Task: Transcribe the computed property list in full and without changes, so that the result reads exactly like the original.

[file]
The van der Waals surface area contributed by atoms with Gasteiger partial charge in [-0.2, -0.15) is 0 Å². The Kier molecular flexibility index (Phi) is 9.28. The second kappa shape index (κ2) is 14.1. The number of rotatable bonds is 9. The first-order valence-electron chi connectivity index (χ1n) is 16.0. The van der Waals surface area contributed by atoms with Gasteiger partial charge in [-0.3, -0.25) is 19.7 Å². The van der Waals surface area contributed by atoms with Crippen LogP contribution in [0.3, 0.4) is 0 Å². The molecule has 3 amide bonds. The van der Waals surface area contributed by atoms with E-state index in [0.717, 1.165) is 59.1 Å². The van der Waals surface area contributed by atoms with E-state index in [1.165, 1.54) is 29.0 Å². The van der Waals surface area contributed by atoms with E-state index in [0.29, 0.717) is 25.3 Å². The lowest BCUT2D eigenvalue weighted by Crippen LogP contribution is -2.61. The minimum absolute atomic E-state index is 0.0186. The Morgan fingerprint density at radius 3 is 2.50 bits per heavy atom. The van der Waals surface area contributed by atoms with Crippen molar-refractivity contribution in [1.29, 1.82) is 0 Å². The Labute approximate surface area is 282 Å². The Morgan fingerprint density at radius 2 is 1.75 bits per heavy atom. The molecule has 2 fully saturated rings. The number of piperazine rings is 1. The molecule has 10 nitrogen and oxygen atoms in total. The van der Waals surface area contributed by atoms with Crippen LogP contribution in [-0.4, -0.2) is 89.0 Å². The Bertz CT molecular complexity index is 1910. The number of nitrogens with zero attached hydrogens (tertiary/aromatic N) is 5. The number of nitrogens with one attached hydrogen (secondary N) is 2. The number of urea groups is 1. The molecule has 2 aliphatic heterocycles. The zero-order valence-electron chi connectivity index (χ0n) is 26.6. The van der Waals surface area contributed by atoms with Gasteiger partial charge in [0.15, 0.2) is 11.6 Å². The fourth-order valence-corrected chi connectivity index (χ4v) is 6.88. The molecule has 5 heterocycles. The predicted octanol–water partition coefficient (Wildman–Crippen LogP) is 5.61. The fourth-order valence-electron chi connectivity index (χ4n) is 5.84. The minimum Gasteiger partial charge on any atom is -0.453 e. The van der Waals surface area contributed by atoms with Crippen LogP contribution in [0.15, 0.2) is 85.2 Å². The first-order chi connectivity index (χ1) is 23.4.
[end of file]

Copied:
The van der Waals surface area contributed by atoms with Gasteiger partial charge in [-0.2, -0.15) is 0 Å². The Kier molecular flexibility index (Phi) is 9.28. The second kappa shape index (κ2) is 14.1. The number of rotatable bonds is 9. The first-order valence-electron chi connectivity index (χ1n) is 16.0. The van der Waals surface area contributed by atoms with Gasteiger partial charge in [-0.3, -0.25) is 19.7 Å². The van der Waals surface area contributed by atoms with Crippen LogP contribution in [0.3, 0.4) is 0 Å². The molecule has 3 amide bonds. The van der Waals surface area contributed by atoms with E-state index in [0.717, 1.165) is 59.1 Å². The van der Waals surface area contributed by atoms with E-state index in [1.165, 1.54) is 29.0 Å². The van der Waals surface area contributed by atoms with E-state index in [0.29, 0.717) is 25.3 Å². The lowest BCUT2D eigenvalue weighted by Crippen LogP contribution is -2.61. The minimum absolute atomic E-state index is 0.0186. The Morgan fingerprint density at radius 3 is 2.50 bits per heavy atom. The van der Waals surface area contributed by atoms with Crippen molar-refractivity contribution in [1.29, 1.82) is 0 Å². The Labute approximate surface area is 282 Å². The Morgan fingerprint density at radius 2 is 1.75 bits per heavy atom. The molecule has 2 fully saturated rings. The number of piperazine rings is 1. The molecule has 10 nitrogen and oxygen atoms in total. The van der Waals surface area contributed by atoms with Crippen LogP contribution in [-0.4, -0.2) is 89.0 Å². The Bertz CT molecular complexity index is 1910. The number of nitrogens with zero attached hydrogens (tertiary/aromatic N) is 5. The number of nitrogens with one attached hydrogen (secondary N) is 2. The number of urea groups is 1. The molecule has 2 aliphatic heterocycles. The zero-order valence-electron chi connectivity index (χ0n) is 26.6. The van der Waals surface area contributed by atoms with Gasteiger partial charge in [0.15, 0.2) is 11.6 Å². The fourth-order valence-corrected chi connectivity index (χ4v) is 6.88. The molecule has 5 heterocycles. The predicted octanol–water partition coefficient (Wildman–Crippen LogP) is 5.61. The fourth-order valence-electron chi connectivity index (χ4n) is 5.84. The minimum Gasteiger partial charge on any atom is -0.453 e. The van der Waals surface area contributed by atoms with Crippen LogP contribution in [0.15, 0.2) is 85.2 Å². The first-order chi connectivity index (χ1) is 23.4.